Placer to buy 400 acres near Sheridan for permanent conservation
March 20, 2018
Nearly 400 acres of grasslands just east of Sheridan will be permanently conserved following approval today by the Placer County Board of Supervisors of a $5.29 million deal to buy the land.
Known as the Bradley property, the land has been used for seasonal cattle grazing for generations and is rich with biologically-sensitive vernal pools and marshlands that are a high priority for preservation.
Purchasing the property helps accomplish the Placer Legacy Program’s open space conservation goals and will jump start implementation of the Placer County Conservation Program.
The PCCP is a progressive and proactive strategy for identifying where development should occur in western Placer County while preserving important natural and agricultural resources. If approved, it would streamline federal, state and local permitting at the local level, while ensuring that land conservation required as mitigation under those permits would be effective and located in Placer County. A draft of the program and its environmental impact report are expected to be available for public review later this year.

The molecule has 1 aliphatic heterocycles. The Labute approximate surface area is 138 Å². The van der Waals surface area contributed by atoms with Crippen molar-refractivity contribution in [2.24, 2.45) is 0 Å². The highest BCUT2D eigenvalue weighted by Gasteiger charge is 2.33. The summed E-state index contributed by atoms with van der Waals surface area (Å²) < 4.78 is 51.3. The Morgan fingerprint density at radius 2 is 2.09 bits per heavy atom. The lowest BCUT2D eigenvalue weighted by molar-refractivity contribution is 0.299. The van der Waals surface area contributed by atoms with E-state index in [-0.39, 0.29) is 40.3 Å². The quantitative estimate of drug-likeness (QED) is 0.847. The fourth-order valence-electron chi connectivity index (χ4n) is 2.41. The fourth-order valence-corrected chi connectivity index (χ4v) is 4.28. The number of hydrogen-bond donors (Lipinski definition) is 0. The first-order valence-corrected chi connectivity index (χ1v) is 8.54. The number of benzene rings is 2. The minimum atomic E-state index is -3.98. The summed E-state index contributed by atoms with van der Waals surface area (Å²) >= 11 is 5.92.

“Preserving our natural and agricultural heritage is critical to maintaining the quality of life and rural character we are so fortunate to enjoy in Placer County,” said District 2 Supervisor Robert Weygandt. “Conserving this special place, and many more like it, is tremendously important for balancing the growth in Placer County still to come.”
The board also approved a three-year, $658,992 agreement with Westervelt Ecological Services LLC to manage, study and improve the property’s habitats. In a related item, the board directed county staff to continue negotiations with Westervelt to buy a conservation easement for nearly 300 acres west of Lincoln. Purchasing land and conservation easements from willing sellers are both important strategies for eventually conserving approximately 47,000 acres of open space called for under the PCCP.
Under the conditions of the Bradley property purchase, seasonal grazing would continue in line with a current grazing lease. Westervelt will be responsible for managing grazing and monitoring and maintaining the property’s vernal pools, wetlands and other habitat types, home to a number of species listed by the state and federal governments as threatened.
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